Scots and Scotland in the Oxford Dictionary of National Biography

The Oxford Dictionary of National Biography ( tells the life stories of more than 60,000 men and women who have shaped British history worldwide. Of these, more than 6000 were born or lived in Scotland, or left their mark on aspects of Scottish life—from politics to sport, industry to the arts.

In October 2009 the Oxford DNB further extended its Scottish coverage with a set of new biographies (including Christian Fletcher and Jean Armour)—together with a feature on the ‘Faces of Scotland’ highlighting major figures from Scotland’s past.

Together these subjects span 1500 years of Scottish history, beginning with the sixth-century St Moluag (said to have arrived on Lismore on a stone ‘like no other’) and concluding with close contemporaries such as actor and comedian Rikki Fulton (1924–2004) and politician Robin Cook (1946-2005).

The Oxford DNB is a subscriber service and the following searches require subscriber access through a public or university library - find out how to subscribe.

Online access is available free via nearly all public libraries in Scotland (and also across the UK). Libraries now provide ‘remote access’ allowing you to log-in free—from anywhere, at anytime—via your public library’s account. More details on free access >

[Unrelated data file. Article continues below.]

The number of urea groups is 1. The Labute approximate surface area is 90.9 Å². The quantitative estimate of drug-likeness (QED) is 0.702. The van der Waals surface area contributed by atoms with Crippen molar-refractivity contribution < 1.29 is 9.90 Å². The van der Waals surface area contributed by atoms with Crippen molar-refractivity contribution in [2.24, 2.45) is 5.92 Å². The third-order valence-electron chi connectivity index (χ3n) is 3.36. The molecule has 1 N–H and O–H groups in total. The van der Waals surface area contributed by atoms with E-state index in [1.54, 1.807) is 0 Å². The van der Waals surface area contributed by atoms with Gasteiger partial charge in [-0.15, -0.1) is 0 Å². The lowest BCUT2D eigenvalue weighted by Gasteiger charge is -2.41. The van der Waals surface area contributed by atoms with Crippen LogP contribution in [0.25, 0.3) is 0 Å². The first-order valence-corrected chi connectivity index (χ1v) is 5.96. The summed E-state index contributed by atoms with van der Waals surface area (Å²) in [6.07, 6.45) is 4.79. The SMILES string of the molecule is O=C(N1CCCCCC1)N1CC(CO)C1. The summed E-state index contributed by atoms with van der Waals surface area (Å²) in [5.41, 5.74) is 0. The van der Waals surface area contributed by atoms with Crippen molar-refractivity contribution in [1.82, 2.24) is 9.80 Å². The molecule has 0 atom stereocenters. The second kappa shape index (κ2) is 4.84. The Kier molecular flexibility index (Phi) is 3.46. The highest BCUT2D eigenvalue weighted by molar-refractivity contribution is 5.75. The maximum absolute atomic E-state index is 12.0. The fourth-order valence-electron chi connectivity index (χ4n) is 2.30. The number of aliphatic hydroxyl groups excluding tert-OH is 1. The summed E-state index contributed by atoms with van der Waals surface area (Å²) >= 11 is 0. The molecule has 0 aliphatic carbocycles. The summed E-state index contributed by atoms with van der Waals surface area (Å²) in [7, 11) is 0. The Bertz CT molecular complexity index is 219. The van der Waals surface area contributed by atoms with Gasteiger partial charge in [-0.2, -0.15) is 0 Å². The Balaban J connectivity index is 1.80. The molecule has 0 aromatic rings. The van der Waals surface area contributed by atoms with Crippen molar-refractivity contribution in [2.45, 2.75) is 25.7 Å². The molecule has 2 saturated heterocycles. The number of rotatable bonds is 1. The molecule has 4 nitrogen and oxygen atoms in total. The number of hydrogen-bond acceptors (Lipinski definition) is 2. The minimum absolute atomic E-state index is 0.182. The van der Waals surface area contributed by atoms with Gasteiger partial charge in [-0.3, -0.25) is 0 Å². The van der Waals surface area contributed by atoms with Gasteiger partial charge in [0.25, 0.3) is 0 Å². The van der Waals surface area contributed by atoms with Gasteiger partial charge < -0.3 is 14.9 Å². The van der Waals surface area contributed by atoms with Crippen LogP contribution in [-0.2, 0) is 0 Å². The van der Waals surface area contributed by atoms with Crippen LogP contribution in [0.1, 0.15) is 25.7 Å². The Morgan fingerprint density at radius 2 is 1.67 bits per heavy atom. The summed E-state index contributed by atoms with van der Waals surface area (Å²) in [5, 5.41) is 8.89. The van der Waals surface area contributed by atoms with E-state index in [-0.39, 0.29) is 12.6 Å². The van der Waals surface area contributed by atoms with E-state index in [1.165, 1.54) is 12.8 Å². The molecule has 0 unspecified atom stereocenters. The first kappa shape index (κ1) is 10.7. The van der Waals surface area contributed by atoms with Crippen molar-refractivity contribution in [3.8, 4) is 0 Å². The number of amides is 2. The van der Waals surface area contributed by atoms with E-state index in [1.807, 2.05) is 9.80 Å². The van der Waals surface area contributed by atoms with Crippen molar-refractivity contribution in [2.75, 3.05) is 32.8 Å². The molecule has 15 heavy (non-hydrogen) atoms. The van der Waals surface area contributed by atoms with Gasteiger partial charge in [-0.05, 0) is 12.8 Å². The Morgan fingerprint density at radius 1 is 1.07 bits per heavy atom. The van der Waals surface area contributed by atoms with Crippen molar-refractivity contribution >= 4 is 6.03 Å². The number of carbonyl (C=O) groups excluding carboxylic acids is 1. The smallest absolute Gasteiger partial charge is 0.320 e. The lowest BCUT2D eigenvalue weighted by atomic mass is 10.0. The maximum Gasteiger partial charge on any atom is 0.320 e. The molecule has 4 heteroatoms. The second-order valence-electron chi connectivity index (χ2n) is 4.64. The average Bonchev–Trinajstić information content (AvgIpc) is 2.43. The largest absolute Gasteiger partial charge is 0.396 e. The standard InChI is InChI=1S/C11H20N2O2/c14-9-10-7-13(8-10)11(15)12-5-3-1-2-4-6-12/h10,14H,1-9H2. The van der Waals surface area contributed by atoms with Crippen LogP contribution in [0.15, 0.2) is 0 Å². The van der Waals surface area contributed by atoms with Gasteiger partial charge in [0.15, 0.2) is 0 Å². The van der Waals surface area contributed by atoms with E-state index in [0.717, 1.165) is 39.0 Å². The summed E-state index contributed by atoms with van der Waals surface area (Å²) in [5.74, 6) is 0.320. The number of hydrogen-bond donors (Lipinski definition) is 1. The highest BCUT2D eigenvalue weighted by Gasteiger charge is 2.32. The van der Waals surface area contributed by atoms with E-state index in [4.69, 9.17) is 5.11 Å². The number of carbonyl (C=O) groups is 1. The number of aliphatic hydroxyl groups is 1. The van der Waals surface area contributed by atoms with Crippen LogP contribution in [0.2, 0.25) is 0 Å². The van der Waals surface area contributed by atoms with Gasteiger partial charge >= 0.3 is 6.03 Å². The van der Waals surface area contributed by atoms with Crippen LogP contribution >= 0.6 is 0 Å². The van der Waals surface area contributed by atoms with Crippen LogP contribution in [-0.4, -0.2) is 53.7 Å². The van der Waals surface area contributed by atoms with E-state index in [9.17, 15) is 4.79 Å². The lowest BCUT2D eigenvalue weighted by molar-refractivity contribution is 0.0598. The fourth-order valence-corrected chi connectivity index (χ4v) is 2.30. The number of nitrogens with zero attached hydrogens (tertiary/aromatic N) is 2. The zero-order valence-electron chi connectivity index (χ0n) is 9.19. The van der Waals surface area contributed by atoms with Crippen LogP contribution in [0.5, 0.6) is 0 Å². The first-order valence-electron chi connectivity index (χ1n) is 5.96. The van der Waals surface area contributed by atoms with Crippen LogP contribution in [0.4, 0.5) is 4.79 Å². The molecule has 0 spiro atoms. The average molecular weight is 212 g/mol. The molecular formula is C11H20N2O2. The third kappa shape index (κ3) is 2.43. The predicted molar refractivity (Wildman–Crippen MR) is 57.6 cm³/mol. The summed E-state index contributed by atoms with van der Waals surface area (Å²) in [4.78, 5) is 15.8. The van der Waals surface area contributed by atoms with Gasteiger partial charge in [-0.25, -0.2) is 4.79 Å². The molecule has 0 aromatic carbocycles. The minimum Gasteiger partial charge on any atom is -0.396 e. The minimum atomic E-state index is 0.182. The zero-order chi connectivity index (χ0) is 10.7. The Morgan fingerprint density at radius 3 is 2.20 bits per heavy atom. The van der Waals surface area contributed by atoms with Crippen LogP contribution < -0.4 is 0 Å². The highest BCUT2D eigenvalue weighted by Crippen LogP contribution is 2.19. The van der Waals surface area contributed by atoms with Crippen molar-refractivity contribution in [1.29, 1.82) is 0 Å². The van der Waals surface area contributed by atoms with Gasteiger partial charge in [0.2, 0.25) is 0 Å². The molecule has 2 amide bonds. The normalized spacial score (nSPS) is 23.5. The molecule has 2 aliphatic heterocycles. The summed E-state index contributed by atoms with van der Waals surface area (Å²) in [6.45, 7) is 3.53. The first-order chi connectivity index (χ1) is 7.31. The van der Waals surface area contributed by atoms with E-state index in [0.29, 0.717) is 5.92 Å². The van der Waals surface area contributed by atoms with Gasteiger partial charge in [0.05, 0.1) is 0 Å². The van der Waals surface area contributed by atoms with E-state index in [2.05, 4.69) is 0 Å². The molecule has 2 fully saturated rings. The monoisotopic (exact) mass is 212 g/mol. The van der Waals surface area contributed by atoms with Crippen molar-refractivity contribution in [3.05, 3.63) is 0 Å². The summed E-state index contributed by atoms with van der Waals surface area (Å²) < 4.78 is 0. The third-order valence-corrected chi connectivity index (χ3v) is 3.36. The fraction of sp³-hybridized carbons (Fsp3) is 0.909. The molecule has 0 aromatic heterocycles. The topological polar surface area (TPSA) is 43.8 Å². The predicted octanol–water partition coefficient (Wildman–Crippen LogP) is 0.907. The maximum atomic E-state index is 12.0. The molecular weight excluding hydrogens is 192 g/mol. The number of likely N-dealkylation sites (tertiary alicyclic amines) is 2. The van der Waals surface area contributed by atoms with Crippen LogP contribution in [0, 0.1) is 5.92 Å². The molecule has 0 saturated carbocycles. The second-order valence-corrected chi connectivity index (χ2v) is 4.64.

1. Find people




With the online edition of the Oxford DNB you can search for people

This means you can quickly discover

2. Search for words, references, and images




Online you can also search the Dictionary’s 65 million words of text; its listings of individuals’ archives, likenesses, and wealth at death; and its 10,500 portrait images which accompany 1 in 5 biographies, making this the largest published collection of national portraiture. Which means you can also find:

3. New biographies published three times a year



Since publication in September 2004, the Oxford DNB has been extended three times each year with online updates published every January, May, and October.
January updates add biographies of men and women who died in the early twenty-first century, while those for May and October add people from the ‘earliest times’ to 2000. Recent updates include a special focus on First World War lives to mark the 90th anniversary of the armistice.
Of the more than 2000 men and women added to the ODNB since 2004, examples include:

4. Themes for quick reference and research


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As well as new biographies, updates have added more than 450 articles to create a new Themes area of the online Oxford DNB.

Themes provide an expanding online 'handbook' to the people who shaped British history worldwide. Themes take three forms—lists, groups, and features—and are useful for quick reference, making connections between people, and as routes into the main dictionary (all individuals mentioned link back to the full biography for further reading).

Reference lists provide details of place and office holders: for example, all British prime ministers or Poets laureate.

Reference groups provide essays on well-known groups in history, making links between individual members: from the Magna Carta barons and the Pilgrim Fathers to the Suffragettes and the Goons.

Feature essays allow expert historians to write on popular topics: from Roman Britain to Life on the Home Front.

5. Getting the most from your subscription